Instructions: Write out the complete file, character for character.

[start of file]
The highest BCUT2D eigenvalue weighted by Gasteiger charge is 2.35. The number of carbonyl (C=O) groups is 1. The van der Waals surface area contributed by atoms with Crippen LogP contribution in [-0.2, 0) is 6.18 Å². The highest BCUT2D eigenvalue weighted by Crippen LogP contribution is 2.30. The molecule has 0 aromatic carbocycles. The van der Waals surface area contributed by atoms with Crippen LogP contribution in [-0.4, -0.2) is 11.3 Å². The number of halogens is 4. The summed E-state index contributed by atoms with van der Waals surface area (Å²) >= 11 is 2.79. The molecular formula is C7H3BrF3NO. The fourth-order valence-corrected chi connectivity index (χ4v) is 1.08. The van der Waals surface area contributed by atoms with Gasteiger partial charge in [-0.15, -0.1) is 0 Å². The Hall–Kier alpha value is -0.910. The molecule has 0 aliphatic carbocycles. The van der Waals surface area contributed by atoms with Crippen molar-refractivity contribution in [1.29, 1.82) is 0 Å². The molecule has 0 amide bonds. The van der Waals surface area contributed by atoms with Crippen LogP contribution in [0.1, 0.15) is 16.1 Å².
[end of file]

The highest BCUT2D eigenvalue weighted by Gasteiger charge is 2.35. The number of carbonyl (C=O) groups is 1. The van der Waals surface area contributed by atoms with Crippen LogP contribution in [-0.2, 0) is 6.18 Å². The highest BCUT2D eigenvalue weighted by Crippen LogP contribution is 2.30. The molecule has 0 aromatic carbocycles. The van der Waals surface area contributed by atoms with Crippen LogP contribution in [-0.4, -0.2) is 11.3 Å². The number of halogens is 4. The summed E-state index contributed by atoms with van der Waals surface area (Å²) >= 11 is 2.79. The molecular formula is C7H3BrF3NO. The fourth-order valence-corrected chi connectivity index (χ4v) is 1.08. The van der Waals surface area contributed by atoms with Gasteiger partial charge in [-0.15, -0.1) is 0 Å². The Hall–Kier alpha value is -0.910. The molecule has 0 aliphatic carbocycles. The van der Waals surface area contributed by atoms with Crippen molar-refractivity contribution in [1.29, 1.82) is 0 Å². The molecule has 0 amide bonds. The van der Waals surface area contributed by atoms with Crippen LogP contribution in [0.1, 0.15) is 16.1 Å².